In this film, Jack Scott, a Vancouver newspaper columnist, visits Bolivia, South America, to bring us a report on conditions in that country and on the technical assistance program undertaken in the late 1950s by member countries of the United Nations, including Canada. We hear from Canada's Dr. Hugh Keenleyside, who headed a U.N. Commission, and from specialists from other countries who are helping to create a new economy for Bolivia.
This feature documentary is a portrait of the country of Mexico, as seen through the eyes of Mario Rojas Alba, a physician and former member of Congress, who fled to Montreal as a political refugee after surviving a brutal physical assault. During a cautious trip home, he guides us through the workings of political repression and violence in Mexico. The resulting film reveals the darker side of this vast country which became our official trading partner in 1994 under NAFTA (the North American Free Trade Agreement), an accord criticized by a great many Mexicans, especially the indigenous people of Chiapas, who rose in revolt, demanding a more just and democratic society. On the Day of the Dead, families and friends remember those who have "disappeared"; widows lay flowers on the graves of husbands slain for opposing the ruling party. By their side, Alba reaffirms his commitment to a peaceful transition toward true democracy. In Spanish with English subtitles.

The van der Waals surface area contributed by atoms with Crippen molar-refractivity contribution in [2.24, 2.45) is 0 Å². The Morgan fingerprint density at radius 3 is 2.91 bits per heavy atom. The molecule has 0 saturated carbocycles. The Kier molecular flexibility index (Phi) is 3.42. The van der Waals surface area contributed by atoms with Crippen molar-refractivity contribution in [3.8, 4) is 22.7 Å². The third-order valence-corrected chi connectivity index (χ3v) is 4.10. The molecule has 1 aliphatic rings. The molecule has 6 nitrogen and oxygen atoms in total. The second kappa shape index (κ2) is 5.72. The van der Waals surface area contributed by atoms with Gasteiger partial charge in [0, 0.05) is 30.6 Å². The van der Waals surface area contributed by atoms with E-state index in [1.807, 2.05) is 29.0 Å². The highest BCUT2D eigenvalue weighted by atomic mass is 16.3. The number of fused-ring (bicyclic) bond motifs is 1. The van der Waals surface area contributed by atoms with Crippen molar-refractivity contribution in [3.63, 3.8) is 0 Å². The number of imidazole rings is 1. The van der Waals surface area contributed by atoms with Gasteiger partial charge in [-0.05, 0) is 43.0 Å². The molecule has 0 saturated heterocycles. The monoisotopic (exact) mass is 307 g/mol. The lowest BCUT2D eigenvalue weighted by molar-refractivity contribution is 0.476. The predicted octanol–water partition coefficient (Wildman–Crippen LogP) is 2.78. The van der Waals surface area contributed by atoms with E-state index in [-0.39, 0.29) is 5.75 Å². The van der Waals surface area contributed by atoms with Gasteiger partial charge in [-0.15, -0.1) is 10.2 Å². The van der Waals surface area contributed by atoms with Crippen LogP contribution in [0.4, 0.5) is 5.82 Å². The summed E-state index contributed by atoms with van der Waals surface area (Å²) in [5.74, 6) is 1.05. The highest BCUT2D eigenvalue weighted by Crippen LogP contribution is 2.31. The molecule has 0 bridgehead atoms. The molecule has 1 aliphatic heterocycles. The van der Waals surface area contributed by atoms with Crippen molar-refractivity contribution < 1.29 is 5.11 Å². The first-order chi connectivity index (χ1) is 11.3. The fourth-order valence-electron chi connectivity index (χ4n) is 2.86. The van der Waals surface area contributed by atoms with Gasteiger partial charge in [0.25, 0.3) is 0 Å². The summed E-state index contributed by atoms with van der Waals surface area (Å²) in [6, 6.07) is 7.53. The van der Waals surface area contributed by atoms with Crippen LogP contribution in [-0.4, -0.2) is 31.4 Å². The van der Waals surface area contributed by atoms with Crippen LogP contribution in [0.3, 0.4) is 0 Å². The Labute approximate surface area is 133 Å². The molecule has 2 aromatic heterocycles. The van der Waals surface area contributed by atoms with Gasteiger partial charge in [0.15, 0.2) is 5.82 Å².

For decades, Colombia has ranked first among countries in the number of social leaders assassinated. From 2002 to 2009, more than 470 leaders were killed by paramilitary militias in the pay of companies ready to do anything to crush the unions. Among these unscrupulous corporate brands were bottling plants of Coca-Cola company products.
These unpunished crimes spur U.S. activists Dan Kovalik, Terry Collingsworth and Ray Rogers into an ambitious crusade against the soft drink giant, accusing them of turning a blind eye to the misdeeds brought to their attention. By following the relentless efforts of this unshakeable trio, The Coca-Cola Case takes us on a fascinating legal road-movie, against a backdrop of denunciation campaigns claiming: Stop Killer Coke!
After five years of struggle, will Coca-Cola yield in the end? And on the verge of a settlement, what will the victims choose—cash, or power and integrity?
This documentary presents the people of Andahuaylillas, Peru, a small village located high in the Andes. Ten-year-old Sébastiana recounts their history and legends and explains the local customs, which have persisted for over three centuries. Child of the Andes is a look at a simpler way of life still undisturbed by modern society's technology and materialism.
A story of love, revolution, and betrayal, No More Tears Sister explores the price of truth in times of war. Set during the violent ethnic conflict that has enveloped Sri Lanka over decades, the documentary recreates the courageous and vibrant life of renowned human rights activist, Dr. Rajani Thiranagama. Mother, anatomy professor, and symbol of hope, Rajani was assassinated at the age of thirty-five. Stunningly photographed, using rare archival footage, intimate correspondence and poetic recreations, the story of Rajani and her family delves into rarely explored themes - revolutionary women and their dangerous pursuit of justice.